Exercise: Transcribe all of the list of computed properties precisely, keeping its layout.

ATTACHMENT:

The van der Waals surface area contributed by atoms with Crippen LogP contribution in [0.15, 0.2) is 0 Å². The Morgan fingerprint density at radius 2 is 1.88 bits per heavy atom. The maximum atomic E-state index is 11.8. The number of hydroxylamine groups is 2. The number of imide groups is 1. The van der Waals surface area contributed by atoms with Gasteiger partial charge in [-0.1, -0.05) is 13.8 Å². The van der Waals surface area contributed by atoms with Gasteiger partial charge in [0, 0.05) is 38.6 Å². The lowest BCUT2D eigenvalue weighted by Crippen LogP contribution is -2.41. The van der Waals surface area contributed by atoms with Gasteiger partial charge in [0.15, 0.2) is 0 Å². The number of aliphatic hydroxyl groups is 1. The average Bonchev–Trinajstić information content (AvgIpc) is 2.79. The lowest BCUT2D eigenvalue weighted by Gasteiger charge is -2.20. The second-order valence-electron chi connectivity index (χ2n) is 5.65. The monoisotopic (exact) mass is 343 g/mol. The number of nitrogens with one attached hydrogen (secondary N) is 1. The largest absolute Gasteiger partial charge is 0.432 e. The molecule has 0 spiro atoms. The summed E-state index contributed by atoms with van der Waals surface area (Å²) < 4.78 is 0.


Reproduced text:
The van der Waals surface area contributed by atoms with Crippen LogP contribution in [0.15, 0.2) is 0 Å². The Morgan fingerprint density at radius 2 is 1.88 bits per heavy atom. The maximum atomic E-state index is 11.8. The number of hydroxylamine groups is 2. The number of imide groups is 1. The van der Waals surface area contributed by atoms with Gasteiger partial charge in [-0.1, -0.05) is 13.8 Å². The van der Waals surface area contributed by atoms with Gasteiger partial charge in [0, 0.05) is 38.6 Å². The lowest BCUT2D eigenvalue weighted by Crippen LogP contribution is -2.41. The van der Waals surface area contributed by atoms with Gasteiger partial charge in [0.15, 0.2) is 0 Å². The number of aliphatic hydroxyl groups is 1. The average Bonchev–Trinajstić information content (AvgIpc) is 2.79. The lowest BCUT2D eigenvalue weighted by Gasteiger charge is -2.20. The second-order valence-electron chi connectivity index (χ2n) is 5.65. The monoisotopic (exact) mass is 343 g/mol. The number of nitrogens with one attached hydrogen (secondary N) is 1. The largest absolute Gasteiger partial charge is 0.432 e. The molecule has 0 spiro atoms. The summed E-state index contributed by atoms with van der Waals surface area (Å²) < 4.78 is 0.